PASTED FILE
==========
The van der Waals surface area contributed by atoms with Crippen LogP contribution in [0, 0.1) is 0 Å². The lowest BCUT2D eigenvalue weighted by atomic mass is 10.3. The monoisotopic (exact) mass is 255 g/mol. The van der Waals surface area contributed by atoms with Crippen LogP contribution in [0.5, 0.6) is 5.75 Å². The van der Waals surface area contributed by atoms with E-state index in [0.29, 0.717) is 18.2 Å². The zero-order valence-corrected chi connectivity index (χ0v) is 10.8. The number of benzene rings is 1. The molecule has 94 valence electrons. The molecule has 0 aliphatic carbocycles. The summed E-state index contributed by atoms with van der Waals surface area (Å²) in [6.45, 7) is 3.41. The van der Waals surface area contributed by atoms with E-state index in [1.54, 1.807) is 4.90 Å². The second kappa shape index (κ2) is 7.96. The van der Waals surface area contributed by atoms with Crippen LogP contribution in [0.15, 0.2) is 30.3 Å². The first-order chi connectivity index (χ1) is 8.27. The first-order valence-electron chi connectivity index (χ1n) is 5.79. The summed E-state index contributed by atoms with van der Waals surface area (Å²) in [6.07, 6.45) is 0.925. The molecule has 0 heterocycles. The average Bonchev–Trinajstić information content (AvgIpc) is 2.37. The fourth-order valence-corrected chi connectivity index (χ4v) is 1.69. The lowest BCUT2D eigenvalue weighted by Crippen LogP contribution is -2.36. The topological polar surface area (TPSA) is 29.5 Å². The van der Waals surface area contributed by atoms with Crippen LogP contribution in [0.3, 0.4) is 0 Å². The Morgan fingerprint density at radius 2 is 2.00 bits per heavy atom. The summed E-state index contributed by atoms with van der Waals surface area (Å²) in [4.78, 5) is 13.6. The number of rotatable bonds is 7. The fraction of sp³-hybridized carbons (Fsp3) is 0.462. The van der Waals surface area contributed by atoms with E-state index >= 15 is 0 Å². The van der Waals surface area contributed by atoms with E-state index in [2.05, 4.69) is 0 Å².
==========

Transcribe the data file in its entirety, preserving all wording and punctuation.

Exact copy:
The van der Waals surface area contributed by atoms with Crippen LogP contribution in [0, 0.1) is 0 Å². The lowest BCUT2D eigenvalue weighted by atomic mass is 10.3. The monoisotopic (exact) mass is 255 g/mol. The van der Waals surface area contributed by atoms with Crippen LogP contribution in [0.5, 0.6) is 5.75 Å². The van der Waals surface area contributed by atoms with E-state index in [0.29, 0.717) is 18.2 Å². The zero-order valence-corrected chi connectivity index (χ0v) is 10.8. The number of benzene rings is 1. The molecule has 94 valence electrons. The molecule has 0 aliphatic carbocycles. The summed E-state index contributed by atoms with van der Waals surface area (Å²) in [6.45, 7) is 3.41. The van der Waals surface area contributed by atoms with E-state index in [1.54, 1.807) is 4.90 Å². The second kappa shape index (κ2) is 7.96. The van der Waals surface area contributed by atoms with Crippen LogP contribution in [0.15, 0.2) is 30.3 Å². The first-order chi connectivity index (χ1) is 8.27. The first-order valence-electron chi connectivity index (χ1n) is 5.79. The summed E-state index contributed by atoms with van der Waals surface area (Å²) in [6.07, 6.45) is 0.925. The molecule has 0 heterocycles. The average Bonchev–Trinajstić information content (AvgIpc) is 2.37. The fourth-order valence-corrected chi connectivity index (χ4v) is 1.69. The lowest BCUT2D eigenvalue weighted by Crippen LogP contribution is -2.36. The topological polar surface area (TPSA) is 29.5 Å². The van der Waals surface area contributed by atoms with Crippen LogP contribution in [0.3, 0.4) is 0 Å². The Morgan fingerprint density at radius 2 is 2.00 bits per heavy atom. The summed E-state index contributed by atoms with van der Waals surface area (Å²) in [4.78, 5) is 13.6. The number of rotatable bonds is 7. The fraction of sp³-hybridized carbons (Fsp3) is 0.462. The van der Waals surface area contributed by atoms with E-state index >= 15 is 0 Å². The van der Waals surface area contributed by atoms with E-state index in [2.05, 4.69) is 0 Å².